The Editor/Agent Relationship - article

It’s amazing how many submissions a publisher receives—dozens every day, thousands over the year. Very, very few of them are ever acquired, because very few of them are really what the publisher is looking for. There aren’t that many editors; it’s not a big business. Generally speaking, editors want to work with agents they know who have provided them with good books or book proposals in the past, an agent who knows what they’re looking for. (I should note that here I’m talking about the editor at a traditional publisher who chooses which books to publish; there are also freelance copy editors and so on whom you may work with while getting your book ready for publication, but that’s not quite the same thing).

There are editors who specialize in memoir or general fiction or mystery or science fiction or cookbooks. It’s an agent’s job to know who specializes in what. When I was at Jossey-Bass, I sometimes got submissions for cookbooks and chemistry textbooks, but we didn’t publish those kinds of books at all. An agent who knows which editors are looking for what kinds of books can help you avoid that mistake. There are exceptions, but most books that are purchased for publication come through agents. So yes, if you’re interested in publishing traditionally (even if you’ve already self-published), you need to have an agent.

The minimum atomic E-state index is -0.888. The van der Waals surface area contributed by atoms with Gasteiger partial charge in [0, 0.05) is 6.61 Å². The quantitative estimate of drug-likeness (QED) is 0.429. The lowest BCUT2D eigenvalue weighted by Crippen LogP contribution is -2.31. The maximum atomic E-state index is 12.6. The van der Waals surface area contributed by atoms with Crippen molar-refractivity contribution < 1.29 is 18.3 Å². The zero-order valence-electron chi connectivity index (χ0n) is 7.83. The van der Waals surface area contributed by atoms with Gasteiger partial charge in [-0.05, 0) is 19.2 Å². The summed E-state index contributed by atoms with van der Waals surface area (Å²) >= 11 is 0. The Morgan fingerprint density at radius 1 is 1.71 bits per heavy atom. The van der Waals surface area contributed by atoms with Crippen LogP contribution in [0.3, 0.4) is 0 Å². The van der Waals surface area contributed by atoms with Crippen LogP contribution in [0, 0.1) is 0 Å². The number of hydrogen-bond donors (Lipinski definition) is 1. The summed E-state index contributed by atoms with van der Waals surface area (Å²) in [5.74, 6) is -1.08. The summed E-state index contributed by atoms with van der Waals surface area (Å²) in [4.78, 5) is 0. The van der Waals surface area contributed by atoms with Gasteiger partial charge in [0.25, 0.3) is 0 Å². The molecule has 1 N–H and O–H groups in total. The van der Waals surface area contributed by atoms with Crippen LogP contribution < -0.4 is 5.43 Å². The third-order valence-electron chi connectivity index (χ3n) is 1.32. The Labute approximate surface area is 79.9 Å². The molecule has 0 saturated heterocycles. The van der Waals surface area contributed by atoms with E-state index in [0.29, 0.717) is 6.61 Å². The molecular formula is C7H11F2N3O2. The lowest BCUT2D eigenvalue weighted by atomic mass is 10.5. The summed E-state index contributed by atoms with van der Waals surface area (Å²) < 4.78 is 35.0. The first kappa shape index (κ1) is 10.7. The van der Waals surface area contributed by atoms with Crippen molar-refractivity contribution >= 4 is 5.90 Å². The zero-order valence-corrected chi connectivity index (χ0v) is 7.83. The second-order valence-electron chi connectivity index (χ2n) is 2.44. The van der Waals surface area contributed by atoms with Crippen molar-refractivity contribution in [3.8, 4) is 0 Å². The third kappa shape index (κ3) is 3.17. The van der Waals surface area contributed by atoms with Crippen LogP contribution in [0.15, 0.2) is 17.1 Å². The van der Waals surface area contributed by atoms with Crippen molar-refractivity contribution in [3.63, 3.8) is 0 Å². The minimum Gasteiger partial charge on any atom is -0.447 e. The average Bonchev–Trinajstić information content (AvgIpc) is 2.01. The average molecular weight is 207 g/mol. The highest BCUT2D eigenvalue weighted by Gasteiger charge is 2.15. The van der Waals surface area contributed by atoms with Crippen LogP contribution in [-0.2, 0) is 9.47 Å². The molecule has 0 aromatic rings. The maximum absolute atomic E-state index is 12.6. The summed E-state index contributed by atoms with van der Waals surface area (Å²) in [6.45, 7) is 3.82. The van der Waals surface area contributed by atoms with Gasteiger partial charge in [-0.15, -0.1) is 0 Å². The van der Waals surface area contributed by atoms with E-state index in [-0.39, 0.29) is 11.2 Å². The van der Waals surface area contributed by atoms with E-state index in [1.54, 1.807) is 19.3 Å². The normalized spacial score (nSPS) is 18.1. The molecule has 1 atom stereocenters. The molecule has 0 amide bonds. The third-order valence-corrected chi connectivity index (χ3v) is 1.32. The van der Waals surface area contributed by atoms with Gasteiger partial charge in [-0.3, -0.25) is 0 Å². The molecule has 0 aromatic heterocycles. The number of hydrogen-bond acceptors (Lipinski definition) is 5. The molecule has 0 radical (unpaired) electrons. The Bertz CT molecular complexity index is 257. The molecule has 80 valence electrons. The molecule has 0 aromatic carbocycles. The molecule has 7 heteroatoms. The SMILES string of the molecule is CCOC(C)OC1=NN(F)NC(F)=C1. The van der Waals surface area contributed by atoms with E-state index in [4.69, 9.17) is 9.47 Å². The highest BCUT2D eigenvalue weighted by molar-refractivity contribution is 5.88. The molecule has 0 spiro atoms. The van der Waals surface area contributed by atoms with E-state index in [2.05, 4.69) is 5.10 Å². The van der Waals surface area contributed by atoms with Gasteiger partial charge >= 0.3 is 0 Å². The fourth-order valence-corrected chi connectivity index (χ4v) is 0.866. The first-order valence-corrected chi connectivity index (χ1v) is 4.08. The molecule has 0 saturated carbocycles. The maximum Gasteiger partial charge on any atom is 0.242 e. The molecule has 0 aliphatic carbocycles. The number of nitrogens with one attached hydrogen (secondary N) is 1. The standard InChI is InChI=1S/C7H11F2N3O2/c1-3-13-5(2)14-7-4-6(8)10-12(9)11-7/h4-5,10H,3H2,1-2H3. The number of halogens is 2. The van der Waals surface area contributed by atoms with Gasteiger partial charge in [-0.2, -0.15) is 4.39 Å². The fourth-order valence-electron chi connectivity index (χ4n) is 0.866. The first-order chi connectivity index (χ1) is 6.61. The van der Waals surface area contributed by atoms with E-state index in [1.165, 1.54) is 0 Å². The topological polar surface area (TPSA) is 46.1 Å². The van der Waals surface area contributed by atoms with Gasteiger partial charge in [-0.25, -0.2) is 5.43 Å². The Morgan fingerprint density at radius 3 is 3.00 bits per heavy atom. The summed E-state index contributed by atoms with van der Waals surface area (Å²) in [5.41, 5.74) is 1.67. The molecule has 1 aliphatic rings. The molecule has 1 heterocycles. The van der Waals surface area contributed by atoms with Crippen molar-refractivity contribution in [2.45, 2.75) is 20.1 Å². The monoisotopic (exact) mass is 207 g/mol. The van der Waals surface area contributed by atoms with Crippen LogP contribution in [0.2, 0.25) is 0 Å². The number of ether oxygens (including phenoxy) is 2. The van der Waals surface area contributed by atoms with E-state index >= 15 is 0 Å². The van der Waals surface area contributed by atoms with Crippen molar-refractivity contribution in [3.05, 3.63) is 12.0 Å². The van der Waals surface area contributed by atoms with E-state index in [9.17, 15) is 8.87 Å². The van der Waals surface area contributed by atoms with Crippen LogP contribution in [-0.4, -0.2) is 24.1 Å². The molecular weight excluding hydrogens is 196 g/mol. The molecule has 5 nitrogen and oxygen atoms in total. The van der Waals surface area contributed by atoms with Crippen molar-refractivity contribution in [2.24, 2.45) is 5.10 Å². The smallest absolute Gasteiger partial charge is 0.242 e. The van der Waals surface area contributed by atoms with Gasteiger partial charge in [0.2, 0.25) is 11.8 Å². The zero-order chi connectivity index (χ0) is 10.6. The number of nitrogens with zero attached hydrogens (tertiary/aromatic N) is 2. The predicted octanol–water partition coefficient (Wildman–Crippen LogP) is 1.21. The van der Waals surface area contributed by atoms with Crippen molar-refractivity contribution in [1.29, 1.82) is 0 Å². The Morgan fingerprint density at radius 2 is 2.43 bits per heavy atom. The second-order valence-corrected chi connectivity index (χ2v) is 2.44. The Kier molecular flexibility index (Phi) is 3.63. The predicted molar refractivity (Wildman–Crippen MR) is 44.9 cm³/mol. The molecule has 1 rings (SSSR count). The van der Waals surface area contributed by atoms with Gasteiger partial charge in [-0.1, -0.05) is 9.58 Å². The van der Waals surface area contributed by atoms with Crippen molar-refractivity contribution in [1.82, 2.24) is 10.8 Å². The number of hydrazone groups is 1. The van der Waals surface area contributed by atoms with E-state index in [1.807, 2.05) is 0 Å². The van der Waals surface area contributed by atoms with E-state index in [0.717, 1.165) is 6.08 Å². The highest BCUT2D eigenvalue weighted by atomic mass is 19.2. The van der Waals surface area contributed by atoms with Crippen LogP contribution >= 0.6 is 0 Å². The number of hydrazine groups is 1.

I say that with some ambivalence, because as an acquisitions editor, agents have always been my best friends and worst enemies. They bring me good books, but they also negotiate to get as much money as possible in exchange for those books. My job is to pay as little as possible for a book, and the agent’s job is to get me to pay as much as possible. As an author, you want an agent on your side in that negotiation.

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  • I just self-published my first novel, Circle of Life, by Denise Peake-Tucker. You can purchase at or download onto your Android device at Google books. Just in case you are looking for new talent, thought I'd put my bid in. It's rough out here on your own.
  • Thank you for the insights that you have provided. Your expertise and knowledge shine through. It is always good to hear people's experiences and you certainly assit with better understanding the editors role.
  • Very interesting for a starter. A good tool for a beginner who doesn't know what to do with his first book, especially marketing of such Book. And how to approach an agent for onward reaching to the traditional publisher. I will like get in touch, my email- Tony Kingpresent.
  • A very informative presentation by Alan. It seems that the key to having a book published by a traditional publisher is to go through an agent.